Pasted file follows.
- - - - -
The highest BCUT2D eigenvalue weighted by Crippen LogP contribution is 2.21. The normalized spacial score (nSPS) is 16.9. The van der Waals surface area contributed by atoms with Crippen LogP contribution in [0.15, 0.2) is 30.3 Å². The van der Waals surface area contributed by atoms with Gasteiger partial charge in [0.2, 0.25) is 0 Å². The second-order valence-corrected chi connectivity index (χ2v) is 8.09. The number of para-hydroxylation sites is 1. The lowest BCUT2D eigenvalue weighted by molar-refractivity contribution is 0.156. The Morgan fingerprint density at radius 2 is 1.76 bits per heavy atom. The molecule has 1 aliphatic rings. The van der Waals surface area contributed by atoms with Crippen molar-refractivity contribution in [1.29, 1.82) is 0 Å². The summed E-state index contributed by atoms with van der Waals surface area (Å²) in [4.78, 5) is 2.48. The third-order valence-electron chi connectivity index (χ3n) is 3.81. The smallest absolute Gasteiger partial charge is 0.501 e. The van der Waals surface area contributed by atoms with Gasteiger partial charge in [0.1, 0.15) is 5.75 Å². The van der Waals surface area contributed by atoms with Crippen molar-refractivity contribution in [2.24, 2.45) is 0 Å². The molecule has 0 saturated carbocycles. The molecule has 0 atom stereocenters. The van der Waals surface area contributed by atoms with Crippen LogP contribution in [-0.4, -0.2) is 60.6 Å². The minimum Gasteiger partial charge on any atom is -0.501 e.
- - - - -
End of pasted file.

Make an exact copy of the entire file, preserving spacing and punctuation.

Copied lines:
The highest BCUT2D eigenvalue weighted by Crippen LogP contribution is 2.21. The normalized spacial score (nSPS) is 16.9. The van der Waals surface area contributed by atoms with Crippen LogP contribution in [0.15, 0.2) is 30.3 Å². The van der Waals surface area contributed by atoms with Gasteiger partial charge in [0.2, 0.25) is 0 Å². The second-order valence-corrected chi connectivity index (χ2v) is 8.09. The number of para-hydroxylation sites is 1. The lowest BCUT2D eigenvalue weighted by molar-refractivity contribution is 0.156. The Morgan fingerprint density at radius 2 is 1.76 bits per heavy atom. The molecule has 1 aliphatic rings. The van der Waals surface area contributed by atoms with Crippen molar-refractivity contribution in [1.29, 1.82) is 0 Å². The summed E-state index contributed by atoms with van der Waals surface area (Å²) in [4.78, 5) is 2.48. The third-order valence-electron chi connectivity index (χ3n) is 3.81. The smallest absolute Gasteiger partial charge is 0.501 e. The van der Waals surface area contributed by atoms with Gasteiger partial charge in [0.1, 0.15) is 5.75 Å². The van der Waals surface area contributed by atoms with Crippen molar-refractivity contribution in [2.24, 2.45) is 0 Å². The molecule has 0 saturated carbocycles. The molecule has 0 atom stereocenters. The van der Waals surface area contributed by atoms with Crippen LogP contribution in [-0.4, -0.2) is 60.6 Å². The minimum Gasteiger partial charge on any atom is -0.501 e.